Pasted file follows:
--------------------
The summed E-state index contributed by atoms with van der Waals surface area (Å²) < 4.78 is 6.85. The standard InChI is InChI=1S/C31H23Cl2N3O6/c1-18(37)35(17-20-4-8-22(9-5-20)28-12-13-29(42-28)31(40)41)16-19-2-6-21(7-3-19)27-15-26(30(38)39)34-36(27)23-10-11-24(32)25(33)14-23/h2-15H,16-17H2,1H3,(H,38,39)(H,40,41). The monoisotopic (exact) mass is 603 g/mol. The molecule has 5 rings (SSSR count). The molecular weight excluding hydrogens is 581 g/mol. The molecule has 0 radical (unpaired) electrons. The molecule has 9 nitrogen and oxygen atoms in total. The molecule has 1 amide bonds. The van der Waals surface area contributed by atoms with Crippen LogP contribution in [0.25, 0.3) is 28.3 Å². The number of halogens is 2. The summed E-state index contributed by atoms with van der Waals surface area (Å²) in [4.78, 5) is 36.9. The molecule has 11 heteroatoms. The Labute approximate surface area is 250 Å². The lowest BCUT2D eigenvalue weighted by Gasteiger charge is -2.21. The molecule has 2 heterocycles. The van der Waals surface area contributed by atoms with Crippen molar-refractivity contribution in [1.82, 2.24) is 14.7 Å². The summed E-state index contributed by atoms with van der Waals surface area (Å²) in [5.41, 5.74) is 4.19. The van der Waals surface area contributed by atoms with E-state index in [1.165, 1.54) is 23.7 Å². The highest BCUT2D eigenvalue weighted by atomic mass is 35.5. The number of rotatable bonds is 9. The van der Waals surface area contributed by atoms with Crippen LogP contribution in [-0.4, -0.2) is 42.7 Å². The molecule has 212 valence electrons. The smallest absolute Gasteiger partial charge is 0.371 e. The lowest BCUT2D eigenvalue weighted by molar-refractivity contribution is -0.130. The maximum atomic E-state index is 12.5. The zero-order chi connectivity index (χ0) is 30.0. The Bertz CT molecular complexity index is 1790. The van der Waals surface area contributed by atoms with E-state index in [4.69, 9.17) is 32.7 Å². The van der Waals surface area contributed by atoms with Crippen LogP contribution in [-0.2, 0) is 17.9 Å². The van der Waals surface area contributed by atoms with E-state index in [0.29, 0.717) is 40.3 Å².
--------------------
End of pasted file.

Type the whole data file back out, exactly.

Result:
The summed E-state index contributed by atoms with van der Waals surface area (Å²) < 4.78 is 6.85. The standard InChI is InChI=1S/C31H23Cl2N3O6/c1-18(37)35(17-20-4-8-22(9-5-20)28-12-13-29(42-28)31(40)41)16-19-2-6-21(7-3-19)27-15-26(30(38)39)34-36(27)23-10-11-24(32)25(33)14-23/h2-15H,16-17H2,1H3,(H,38,39)(H,40,41). The monoisotopic (exact) mass is 603 g/mol. The molecule has 5 rings (SSSR count). The molecular weight excluding hydrogens is 581 g/mol. The molecule has 0 radical (unpaired) electrons. The molecule has 9 nitrogen and oxygen atoms in total. The molecule has 1 amide bonds. The van der Waals surface area contributed by atoms with Crippen LogP contribution in [0.25, 0.3) is 28.3 Å². The number of halogens is 2. The summed E-state index contributed by atoms with van der Waals surface area (Å²) in [4.78, 5) is 36.9. The molecule has 11 heteroatoms. The Labute approximate surface area is 250 Å². The lowest BCUT2D eigenvalue weighted by Gasteiger charge is -2.21. The molecule has 2 heterocycles. The van der Waals surface area contributed by atoms with Crippen molar-refractivity contribution in [1.82, 2.24) is 14.7 Å². The summed E-state index contributed by atoms with van der Waals surface area (Å²) in [5.41, 5.74) is 4.19. The van der Waals surface area contributed by atoms with E-state index in [1.165, 1.54) is 23.7 Å². The highest BCUT2D eigenvalue weighted by atomic mass is 35.5. The number of rotatable bonds is 9. The van der Waals surface area contributed by atoms with Crippen LogP contribution in [-0.4, -0.2) is 42.7 Å². The molecule has 212 valence electrons. The smallest absolute Gasteiger partial charge is 0.371 e. The lowest BCUT2D eigenvalue weighted by molar-refractivity contribution is -0.130. The maximum atomic E-state index is 12.5. The zero-order chi connectivity index (χ0) is 30.0. The Bertz CT molecular complexity index is 1790. The van der Waals surface area contributed by atoms with E-state index in [4.69, 9.17) is 32.7 Å². The van der Waals surface area contributed by atoms with Crippen LogP contribution in [-0.2, 0) is 17.9 Å². The van der Waals surface area contributed by atoms with E-state index in [0.29, 0.717) is 40.3 Å².